Dawn Johnsen was uniquely qualified to lead the Department of Justice’s Office of Legal Counsel — the office which, under George W. Bush, produced “clearly erroneous” memos justifying the unlawful use of torture. In addition to leading that very same office herself during the Clinton administration, Johnsen spearheaded an effort to establish ten principles which would ensure that OLC never repeats its misguided Bush-era practices. Yet Republicans twice blocked her nomination. In an op-ed in today’s Washington Post, Johnsen suggests that her opposition to torture kept her from being confirmed to lead that office again:
While attention understandably is focused on confirming the president’s Supreme Court nominee, the OLC remains, after six years, without a confirmed leader.
It is long past time to halt the damage caused by the “torture memo” by settling on a bipartisan understanding of the proper role of this critical office and confirming an assistant attorney general committed to that understanding.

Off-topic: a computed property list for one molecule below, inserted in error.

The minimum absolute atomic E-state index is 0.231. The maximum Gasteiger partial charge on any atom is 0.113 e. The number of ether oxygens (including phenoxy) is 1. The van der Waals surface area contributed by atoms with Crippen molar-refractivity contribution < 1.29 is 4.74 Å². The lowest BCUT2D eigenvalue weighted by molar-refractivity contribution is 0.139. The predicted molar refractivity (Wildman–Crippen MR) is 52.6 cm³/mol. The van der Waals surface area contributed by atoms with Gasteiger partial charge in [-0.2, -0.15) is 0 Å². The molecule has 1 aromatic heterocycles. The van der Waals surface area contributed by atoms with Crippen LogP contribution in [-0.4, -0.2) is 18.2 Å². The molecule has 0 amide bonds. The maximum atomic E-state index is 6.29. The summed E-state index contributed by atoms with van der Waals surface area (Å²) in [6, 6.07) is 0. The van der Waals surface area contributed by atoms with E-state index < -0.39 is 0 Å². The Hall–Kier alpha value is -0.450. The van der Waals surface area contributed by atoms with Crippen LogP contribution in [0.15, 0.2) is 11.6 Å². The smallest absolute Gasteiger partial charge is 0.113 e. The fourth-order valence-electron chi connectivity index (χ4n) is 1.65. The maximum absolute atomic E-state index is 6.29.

There is no simple answer to why my nomination failed. But I have no doubt that the OLC torture memo — and my profoundly negative reaction to it — was a critical factor behind the substantial Republican opposition that sustained a filibuster threat. Paradoxically, prominent Republicans earlier had offered criticisms strikingly similar to my own. A bipartisan acceptance of those criticisms is key to moving forward. The Senate should not confirm anyone who defends that memo as acceptable legal advice.
Recall, Johnsen excoriated the Bush administration’s “torture memos,” writing that “we must regain our ability to feel outrage whenever our government acts lawlessly and devises bogus constitutional arguments for outlandishly expansive presidential power.” Sadly, Johnsen is only one of many exceptionally qualified Obama nominees held hostage by the filibuster and similar obstructionist tactics by the GOP.